systemd. The Libre Tea Parabola card, being based on archlinux, I had already replaced
sysvinit. The Devuan Card already doesn’t have
systemd, and the Debian Card has a mixed Debian/Wheezy and Debian/Testing set of packages that works very well, based on 12 years of experience of running my own laptops off of Debian/Testing without ever doing an
apt-get dist-upgrade. Now, the result of mentioning that plan was that a torrent of criticism was unleashed that, in its own right tells me that staying away from
systemd is the right thing to do. It took a week before we realised that because the A20 Card has to be released with the Sunxi 3.4.104 kernel (because it’s the only kernel that’s stable and works with all hardware), it’s simply not possible to deploy
systemd anyway (which will make things slightly awkward for the few Fedora backers), but by the time that had been established, several people had already become extremely distressed and annoyed.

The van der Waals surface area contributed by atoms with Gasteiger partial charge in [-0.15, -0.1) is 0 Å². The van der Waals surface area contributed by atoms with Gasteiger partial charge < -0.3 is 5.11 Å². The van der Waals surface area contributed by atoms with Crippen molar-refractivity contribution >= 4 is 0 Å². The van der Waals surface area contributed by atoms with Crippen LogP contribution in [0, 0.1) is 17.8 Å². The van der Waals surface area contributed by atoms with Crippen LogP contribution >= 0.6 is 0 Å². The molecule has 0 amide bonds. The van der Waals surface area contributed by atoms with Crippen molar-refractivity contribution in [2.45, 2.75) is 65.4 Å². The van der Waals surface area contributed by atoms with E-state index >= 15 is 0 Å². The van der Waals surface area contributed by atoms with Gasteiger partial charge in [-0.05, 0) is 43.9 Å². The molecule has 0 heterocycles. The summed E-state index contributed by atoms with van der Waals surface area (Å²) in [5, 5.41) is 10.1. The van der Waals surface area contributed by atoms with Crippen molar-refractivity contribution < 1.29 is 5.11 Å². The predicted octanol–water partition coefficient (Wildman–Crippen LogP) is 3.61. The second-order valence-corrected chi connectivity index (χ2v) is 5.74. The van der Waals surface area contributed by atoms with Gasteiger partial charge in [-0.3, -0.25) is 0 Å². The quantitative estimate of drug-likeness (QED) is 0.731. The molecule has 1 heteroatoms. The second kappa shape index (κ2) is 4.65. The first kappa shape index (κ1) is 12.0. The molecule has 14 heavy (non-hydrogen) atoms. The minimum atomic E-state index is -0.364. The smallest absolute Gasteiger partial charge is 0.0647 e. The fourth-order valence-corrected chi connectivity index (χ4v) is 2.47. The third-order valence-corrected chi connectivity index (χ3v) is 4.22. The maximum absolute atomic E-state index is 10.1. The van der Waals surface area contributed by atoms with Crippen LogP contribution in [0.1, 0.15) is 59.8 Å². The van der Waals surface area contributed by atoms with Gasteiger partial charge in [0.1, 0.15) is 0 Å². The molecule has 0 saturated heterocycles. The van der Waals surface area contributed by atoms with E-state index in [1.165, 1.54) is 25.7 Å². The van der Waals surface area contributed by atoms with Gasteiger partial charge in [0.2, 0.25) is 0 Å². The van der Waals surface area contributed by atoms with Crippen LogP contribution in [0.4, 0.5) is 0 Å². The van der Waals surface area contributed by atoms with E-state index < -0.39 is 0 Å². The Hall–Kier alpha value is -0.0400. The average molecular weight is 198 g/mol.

Basically I’m going to have to do a special update about this.
Systemd has so many “red flags” stuck in it from so many sources that it’s even overwhelming me. However, the problem is that most people are of the type “Give Me One Good Reason”. As in, “Give me one good reason why I should listen to what you’re saying about
systemd” and I simply can’t do that. I can however give them FIFTEEN low-probability reasons. Unfortunately most people cannot cope with that. So it is going to be necessary to explain, in the context of Bob Podolski’s “Bill of Ethics,” what is going on here and what decisions need to be made, and why.
Last thing: it looks like we will be renting an apartment, here in Shenken. All signs indicate that this is the best all-round place to be. After confirming the latest (planned) revision A20 Card as 100% working, I can take a trip across to China to keep an eye on the production, there, of the Micro-Desktop and A20 Cards, then come back to Taiwan. Renting here near Taipei city, I can get equipment set up using Open Hardware resources and designs. I’m looking forward to it.